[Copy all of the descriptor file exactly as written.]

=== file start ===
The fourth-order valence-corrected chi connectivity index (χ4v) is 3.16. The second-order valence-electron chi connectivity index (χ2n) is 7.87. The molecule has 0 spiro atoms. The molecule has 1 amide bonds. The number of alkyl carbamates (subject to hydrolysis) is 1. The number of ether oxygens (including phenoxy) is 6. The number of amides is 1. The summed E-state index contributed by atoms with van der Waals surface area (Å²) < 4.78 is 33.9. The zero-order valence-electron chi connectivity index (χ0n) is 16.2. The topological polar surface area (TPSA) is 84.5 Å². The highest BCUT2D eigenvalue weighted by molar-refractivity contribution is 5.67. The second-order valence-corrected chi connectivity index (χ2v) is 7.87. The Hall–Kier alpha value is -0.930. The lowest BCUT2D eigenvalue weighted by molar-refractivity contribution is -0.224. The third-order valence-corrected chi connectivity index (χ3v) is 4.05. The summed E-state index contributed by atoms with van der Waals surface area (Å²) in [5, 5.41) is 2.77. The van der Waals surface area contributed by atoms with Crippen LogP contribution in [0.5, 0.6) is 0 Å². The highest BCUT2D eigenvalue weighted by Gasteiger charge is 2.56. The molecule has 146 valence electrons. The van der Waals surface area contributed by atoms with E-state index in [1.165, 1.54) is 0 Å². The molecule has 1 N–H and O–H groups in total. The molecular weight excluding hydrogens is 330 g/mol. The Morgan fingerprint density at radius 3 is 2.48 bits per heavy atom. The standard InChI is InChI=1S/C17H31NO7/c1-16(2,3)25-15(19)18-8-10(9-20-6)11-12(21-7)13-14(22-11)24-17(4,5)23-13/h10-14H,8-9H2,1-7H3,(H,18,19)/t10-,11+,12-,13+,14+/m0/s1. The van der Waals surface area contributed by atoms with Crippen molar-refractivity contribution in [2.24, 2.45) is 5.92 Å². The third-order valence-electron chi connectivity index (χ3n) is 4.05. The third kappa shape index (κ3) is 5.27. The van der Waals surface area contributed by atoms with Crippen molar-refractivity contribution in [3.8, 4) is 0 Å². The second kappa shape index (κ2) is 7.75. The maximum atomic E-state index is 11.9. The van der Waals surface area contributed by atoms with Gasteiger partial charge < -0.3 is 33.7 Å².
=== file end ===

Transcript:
The fourth-order valence-corrected chi connectivity index (χ4v) is 3.16. The second-order valence-electron chi connectivity index (χ2n) is 7.87. The molecule has 0 spiro atoms. The molecule has 1 amide bonds. The number of alkyl carbamates (subject to hydrolysis) is 1. The number of ether oxygens (including phenoxy) is 6. The number of amides is 1. The summed E-state index contributed by atoms with van der Waals surface area (Å²) < 4.78 is 33.9. The zero-order valence-electron chi connectivity index (χ0n) is 16.2. The topological polar surface area (TPSA) is 84.5 Å². The highest BCUT2D eigenvalue weighted by molar-refractivity contribution is 5.67. The second-order valence-corrected chi connectivity index (χ2v) is 7.87. The Hall–Kier alpha value is -0.930. The lowest BCUT2D eigenvalue weighted by molar-refractivity contribution is -0.224. The third-order valence-corrected chi connectivity index (χ3v) is 4.05. The summed E-state index contributed by atoms with van der Waals surface area (Å²) in [5, 5.41) is 2.77. The van der Waals surface area contributed by atoms with Crippen LogP contribution in [0.5, 0.6) is 0 Å². The highest BCUT2D eigenvalue weighted by Gasteiger charge is 2.56. The molecule has 146 valence electrons. The van der Waals surface area contributed by atoms with E-state index in [1.165, 1.54) is 0 Å². The molecule has 1 N–H and O–H groups in total. The molecular weight excluding hydrogens is 330 g/mol. The Morgan fingerprint density at radius 3 is 2.48 bits per heavy atom. The standard InChI is InChI=1S/C17H31NO7/c1-16(2,3)25-15(19)18-8-10(9-20-6)11-12(21-7)13-14(22-11)24-17(4,5)23-13/h10-14H,8-9H2,1-7H3,(H,18,19)/t10-,11+,12-,13+,14+/m0/s1. The van der Waals surface area contributed by atoms with Crippen molar-refractivity contribution in [2.24, 2.45) is 5.92 Å². The third-order valence-electron chi connectivity index (χ3n) is 4.05. The third kappa shape index (κ3) is 5.27. The van der Waals surface area contributed by atoms with Crippen molar-refractivity contribution in [3.8, 4) is 0 Å². The second kappa shape index (κ2) is 7.75. The maximum atomic E-state index is 11.9. The van der Waals surface area contributed by atoms with Gasteiger partial charge < -0.3 is 33.7 Å².